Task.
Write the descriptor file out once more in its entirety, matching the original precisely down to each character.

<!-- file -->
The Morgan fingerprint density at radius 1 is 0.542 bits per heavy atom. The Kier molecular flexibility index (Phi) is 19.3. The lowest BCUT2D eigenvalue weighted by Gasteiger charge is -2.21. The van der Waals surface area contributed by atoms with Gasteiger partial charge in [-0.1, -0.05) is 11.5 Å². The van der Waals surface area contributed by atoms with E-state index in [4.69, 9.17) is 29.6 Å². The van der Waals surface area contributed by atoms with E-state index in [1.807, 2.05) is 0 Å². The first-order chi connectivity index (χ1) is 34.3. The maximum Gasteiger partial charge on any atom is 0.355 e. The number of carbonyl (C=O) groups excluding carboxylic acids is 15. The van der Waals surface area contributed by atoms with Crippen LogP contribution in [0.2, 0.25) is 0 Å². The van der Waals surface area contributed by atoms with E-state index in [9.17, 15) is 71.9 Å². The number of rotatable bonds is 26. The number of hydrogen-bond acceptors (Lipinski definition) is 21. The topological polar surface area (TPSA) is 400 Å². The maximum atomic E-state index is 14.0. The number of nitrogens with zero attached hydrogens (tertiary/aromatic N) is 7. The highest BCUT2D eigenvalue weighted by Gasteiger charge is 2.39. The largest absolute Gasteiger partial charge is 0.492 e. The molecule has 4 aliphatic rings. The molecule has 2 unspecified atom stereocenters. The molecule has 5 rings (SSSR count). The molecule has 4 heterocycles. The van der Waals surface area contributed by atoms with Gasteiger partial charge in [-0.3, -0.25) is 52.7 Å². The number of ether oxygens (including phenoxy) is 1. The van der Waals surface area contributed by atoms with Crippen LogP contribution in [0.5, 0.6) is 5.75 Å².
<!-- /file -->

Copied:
The Morgan fingerprint density at radius 1 is 0.542 bits per heavy atom. The Kier molecular flexibility index (Phi) is 19.3. The lowest BCUT2D eigenvalue weighted by Gasteiger charge is -2.21. The van der Waals surface area contributed by atoms with Gasteiger partial charge in [-0.1, -0.05) is 11.5 Å². The van der Waals surface area contributed by atoms with E-state index in [4.69, 9.17) is 29.6 Å². The van der Waals surface area contributed by atoms with E-state index in [1.807, 2.05) is 0 Å². The first-order chi connectivity index (χ1) is 34.3. The maximum Gasteiger partial charge on any atom is 0.355 e. The number of carbonyl (C=O) groups excluding carboxylic acids is 15. The van der Waals surface area contributed by atoms with Crippen LogP contribution in [0.2, 0.25) is 0 Å². The van der Waals surface area contributed by atoms with E-state index in [9.17, 15) is 71.9 Å². The number of rotatable bonds is 26. The number of hydrogen-bond acceptors (Lipinski definition) is 21. The topological polar surface area (TPSA) is 400 Å². The maximum atomic E-state index is 14.0. The number of nitrogens with zero attached hydrogens (tertiary/aromatic N) is 7. The highest BCUT2D eigenvalue weighted by Gasteiger charge is 2.39. The largest absolute Gasteiger partial charge is 0.492 e. The molecule has 4 aliphatic rings. The molecule has 2 unspecified atom stereocenters. The molecule has 5 rings (SSSR count). The molecule has 4 heterocycles. The van der Waals surface area contributed by atoms with Gasteiger partial charge in [-0.3, -0.25) is 52.7 Å². The number of ether oxygens (including phenoxy) is 1. The van der Waals surface area contributed by atoms with Crippen LogP contribution in [0.5, 0.6) is 5.75 Å².